Very highly recommended.

Audiobook: Radical Love

by Zachary Levi
Read by the author
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Or listen at Libro.fm
Content: There is a lot of swearing, plus instances of verbal and emotional abuse. it’s in the Self-Help section of the bookstore, but it really could have been put in Biography or Thought/Religion.

I have a fondness (call it guilty pleasure) for celebrity memories, especially when read by the author. I adore them. I want to sit and listen to them tell their story. So, when I saw that Zachary Levi had one out, I jumped on it. I like him well enough though I know him best from his Operation Smile NerdHQ he used to do at Comic Con (back when i was obsessively watching that kind of stuff), though my kids loved him as Flynn Rider in Tangled (as did I).

What I expected – Zachary Levi seems like a pretty cheerful guy – was not what I got. He’s had a rough life, and the purpose behind this memoir is to be open about his struggles with mental illness and the in order to hopefully make discussing mental illness more mainstream. I did enjoy hearing his take on things – from living with a bipolar, narcissistic mother to acting to his failed marriage and his breakdown – especially since he’s a lot more spiritual than I expected (I don’t know why it surprised me when actors talk about God, but it does. It shouldn’t: they are people with beliefs too!). I liked that he was candid about everything, from having suicidal thoughts to how hard maintaining a healthy mental state is. He’s honest and candid and it is good that there is someone like him (pick one: white, male, famous)honesttalking about mental illness and the importance of mental health. The biggest disconnect was hearing this cheerful voice talk about non-cheerful things. But he was even honest in his reading, choking up a couple times.

So, while it wasn’t what I expected, I liked what I got.

This is Not a Book About Benedict Cumberbatch

by Tabitha Carvan
First sentence: “What are you thinking about?”
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Review copy provided by the publisher.
Content: There’s some talk about erotica and some swearing, including multiple f-bombs. It’s in the CreativeNon-Fiction section of the bookstore.

So, this is kind of a book about Benedict Cumberbatch. Or rather, Carvan’s obsession with the actor. It sounds silly going in: she’s writing about how she became obsessed and all the emotions and thoughts that went through her head after she realized her obsession. But, it’s more than that: it’s an exploration into the nature of obsession, of what it means to passionately love something and the nature of female-centric fandoms. She touches on how obsessions seen as acceptible for men (birdwatching, loving music, being into sports) are deemed “unacceptable” and “weird” for women. Caravan is a funny writer, and she often made me laugh. I absolutely related to what she was saying — especially how she lost herself once she became a mother — and how being obsessed with Benedict Cumberbatch (you really kind of have to say his full name, don’t you?) helped her find her way back to herself. It’s a reminder that it’s good to have something you’re deeply in love with, something to call your own, and how important that can be to one’s identity.

I found it not only to be entertaining, but enlightening, and I appreciated it.

Audiobook: Easy Beauty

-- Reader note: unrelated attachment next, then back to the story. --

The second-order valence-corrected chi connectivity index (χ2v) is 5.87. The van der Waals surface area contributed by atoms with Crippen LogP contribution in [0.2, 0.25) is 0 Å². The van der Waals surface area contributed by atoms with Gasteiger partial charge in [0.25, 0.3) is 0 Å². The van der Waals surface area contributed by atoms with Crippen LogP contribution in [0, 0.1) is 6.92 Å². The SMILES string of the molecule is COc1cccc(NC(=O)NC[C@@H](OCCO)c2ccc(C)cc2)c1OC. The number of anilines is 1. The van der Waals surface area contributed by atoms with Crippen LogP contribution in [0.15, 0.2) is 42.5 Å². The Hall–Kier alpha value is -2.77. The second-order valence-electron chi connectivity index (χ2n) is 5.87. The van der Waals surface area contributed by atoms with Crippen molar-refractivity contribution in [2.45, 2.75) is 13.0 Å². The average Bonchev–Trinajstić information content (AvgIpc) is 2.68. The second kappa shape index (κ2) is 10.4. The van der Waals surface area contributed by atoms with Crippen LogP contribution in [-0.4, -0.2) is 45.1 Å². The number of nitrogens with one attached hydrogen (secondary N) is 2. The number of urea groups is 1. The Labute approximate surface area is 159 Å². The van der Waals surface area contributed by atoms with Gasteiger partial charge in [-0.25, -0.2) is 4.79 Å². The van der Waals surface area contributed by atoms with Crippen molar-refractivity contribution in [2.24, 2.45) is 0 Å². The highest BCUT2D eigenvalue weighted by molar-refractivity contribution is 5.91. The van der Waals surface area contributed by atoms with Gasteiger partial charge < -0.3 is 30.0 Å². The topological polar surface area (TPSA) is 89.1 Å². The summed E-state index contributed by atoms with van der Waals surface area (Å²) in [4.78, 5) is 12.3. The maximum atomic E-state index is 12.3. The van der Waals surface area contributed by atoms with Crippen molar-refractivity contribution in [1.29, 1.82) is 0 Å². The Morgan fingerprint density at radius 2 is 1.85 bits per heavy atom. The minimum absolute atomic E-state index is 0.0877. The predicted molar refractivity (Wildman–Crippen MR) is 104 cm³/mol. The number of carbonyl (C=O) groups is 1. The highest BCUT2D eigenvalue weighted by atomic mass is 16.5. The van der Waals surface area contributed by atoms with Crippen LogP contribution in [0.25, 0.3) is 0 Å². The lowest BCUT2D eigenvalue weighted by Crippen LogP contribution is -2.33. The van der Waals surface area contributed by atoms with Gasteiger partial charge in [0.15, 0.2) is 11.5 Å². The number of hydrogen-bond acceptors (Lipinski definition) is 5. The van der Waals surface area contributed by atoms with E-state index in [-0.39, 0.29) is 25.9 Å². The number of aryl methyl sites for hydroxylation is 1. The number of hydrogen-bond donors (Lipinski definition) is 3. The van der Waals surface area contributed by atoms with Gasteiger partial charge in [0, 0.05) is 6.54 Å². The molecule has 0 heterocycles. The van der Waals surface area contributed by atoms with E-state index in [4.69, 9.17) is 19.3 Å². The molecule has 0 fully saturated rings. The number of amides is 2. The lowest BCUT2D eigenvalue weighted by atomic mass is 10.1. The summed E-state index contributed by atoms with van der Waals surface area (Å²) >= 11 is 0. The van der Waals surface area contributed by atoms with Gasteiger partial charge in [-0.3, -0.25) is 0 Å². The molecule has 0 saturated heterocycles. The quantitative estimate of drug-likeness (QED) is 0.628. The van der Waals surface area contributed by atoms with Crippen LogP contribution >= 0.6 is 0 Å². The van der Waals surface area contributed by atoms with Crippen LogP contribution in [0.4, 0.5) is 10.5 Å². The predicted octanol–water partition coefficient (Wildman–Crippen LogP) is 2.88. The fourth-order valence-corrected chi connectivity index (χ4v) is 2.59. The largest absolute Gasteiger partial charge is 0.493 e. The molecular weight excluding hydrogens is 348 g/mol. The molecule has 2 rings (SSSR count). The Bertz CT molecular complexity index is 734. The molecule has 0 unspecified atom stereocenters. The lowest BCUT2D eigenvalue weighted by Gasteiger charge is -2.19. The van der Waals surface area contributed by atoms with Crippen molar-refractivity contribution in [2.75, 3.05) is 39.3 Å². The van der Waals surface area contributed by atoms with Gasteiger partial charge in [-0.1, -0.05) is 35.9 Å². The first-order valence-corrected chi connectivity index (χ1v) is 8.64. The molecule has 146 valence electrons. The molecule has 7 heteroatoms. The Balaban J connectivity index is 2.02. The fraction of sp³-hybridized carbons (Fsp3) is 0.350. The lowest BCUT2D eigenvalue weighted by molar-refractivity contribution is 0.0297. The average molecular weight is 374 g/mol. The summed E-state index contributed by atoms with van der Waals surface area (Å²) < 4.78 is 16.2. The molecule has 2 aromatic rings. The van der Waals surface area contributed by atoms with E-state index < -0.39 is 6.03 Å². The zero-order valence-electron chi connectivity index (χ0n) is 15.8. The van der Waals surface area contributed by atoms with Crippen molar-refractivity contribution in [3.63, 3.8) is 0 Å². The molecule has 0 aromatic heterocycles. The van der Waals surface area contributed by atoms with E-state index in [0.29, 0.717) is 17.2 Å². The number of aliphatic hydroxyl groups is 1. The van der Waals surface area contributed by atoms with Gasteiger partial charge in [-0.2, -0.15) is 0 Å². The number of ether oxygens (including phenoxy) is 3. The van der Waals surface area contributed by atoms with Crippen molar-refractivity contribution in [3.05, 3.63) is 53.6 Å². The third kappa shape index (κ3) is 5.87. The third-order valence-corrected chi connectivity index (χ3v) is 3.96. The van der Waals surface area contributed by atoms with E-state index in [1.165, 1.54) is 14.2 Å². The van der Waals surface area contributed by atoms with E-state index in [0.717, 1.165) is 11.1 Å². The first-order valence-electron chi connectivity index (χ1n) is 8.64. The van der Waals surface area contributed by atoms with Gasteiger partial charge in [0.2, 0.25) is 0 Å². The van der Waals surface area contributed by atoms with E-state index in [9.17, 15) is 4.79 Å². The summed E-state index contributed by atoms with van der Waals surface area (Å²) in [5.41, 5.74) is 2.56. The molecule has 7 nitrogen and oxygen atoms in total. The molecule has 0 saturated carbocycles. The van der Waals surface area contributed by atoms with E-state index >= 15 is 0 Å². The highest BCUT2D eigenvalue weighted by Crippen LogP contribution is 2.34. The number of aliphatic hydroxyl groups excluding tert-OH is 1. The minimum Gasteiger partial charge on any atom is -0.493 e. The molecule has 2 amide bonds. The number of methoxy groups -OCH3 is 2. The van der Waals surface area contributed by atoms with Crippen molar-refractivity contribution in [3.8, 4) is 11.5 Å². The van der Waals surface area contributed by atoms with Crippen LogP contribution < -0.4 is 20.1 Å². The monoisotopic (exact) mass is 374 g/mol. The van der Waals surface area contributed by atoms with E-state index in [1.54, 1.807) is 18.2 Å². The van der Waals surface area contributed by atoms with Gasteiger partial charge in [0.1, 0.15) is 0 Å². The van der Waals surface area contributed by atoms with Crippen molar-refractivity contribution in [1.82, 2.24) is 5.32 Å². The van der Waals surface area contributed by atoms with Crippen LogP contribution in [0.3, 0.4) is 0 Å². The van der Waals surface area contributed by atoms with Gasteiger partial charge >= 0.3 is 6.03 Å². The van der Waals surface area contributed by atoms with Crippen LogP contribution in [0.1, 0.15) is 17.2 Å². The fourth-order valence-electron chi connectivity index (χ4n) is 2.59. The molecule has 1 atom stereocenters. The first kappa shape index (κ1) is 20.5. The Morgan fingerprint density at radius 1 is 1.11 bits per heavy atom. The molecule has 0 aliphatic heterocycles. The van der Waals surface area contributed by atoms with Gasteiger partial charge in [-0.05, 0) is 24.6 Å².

by Chloé Cooper Jones
Read by the author
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Or listen at Libro.fm
Content: there are some disturbing conversations about people with disabilites, and swearing, including some f-bombs. It’s in the Biography section of the bookstore.

I’m not sure what I expected when I started this memoir about a woman who has gone through life with a rare condition that affects her physical appearance and the way she interacts with the world. But, it also affects the way other people see her, the way she is regareded in the world. She literally sits in aa conversaiton where friends of hers (friends!) debate whether or not her life was worth living. She is told by doctors that she can’t get pregnant and then she is left ot wonder if it’s “fair” to bring a child into her world.

The book also muses on connections humans make as she goes through dealing with her father’s multiple affairs, and on art as she tries to make sense of her world through the beauty of someone else’s imagination. She travels and experiences the world that way. It’s got stories, yes, but also thoughts about art and connection and life and motherhood that I found both insightful and valuable. I learned a lot about how Jones looks at the world and how being dismissive of the experiences of those with disabilities is damaging and limiting.

Jones was a good narrator, telling her own story and keeping me engaged throughout. It’s not what I usually read, but I am really glad I did.

Audiobook: Call Me Chef, Dammit!

by Andre Rush
Read by the author
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Or listen at Libro.fm
Content: there is a lot of swearing, including multiple f-bombs, as well as talk of suicide. It’s in the biography section of the bookstore.

I am a sucker for foody books, and usually, something with “chef” on the cover is going to make me happy. I wanted to really like this — and I did like it enough to finish it — but, it wasn’t what I thought it was going to be.

Rush grew up in Mississippi, poor but hard-working, and joined the Army right out of high school. It was there, she rose in the ranks of enlisted people that he learned he had a talent for cooking. He worked at it, and through talent and being in the right place at the right time, leveraged that into a job as a chef at the Pentagon and the White House as their chef. It’s a bit more than just his journey to becoming the chef at the White House; it’s his ruminations on being in the military, his reflections on his experiences in the military, and the trauma that the military caused him. It’s a very military-centric book, which I wasn’t expecting. Still, he had an interesting life, and he has some interesting thoughts and even though it wasn’t quite what I was expecting, it was still a pretty good book.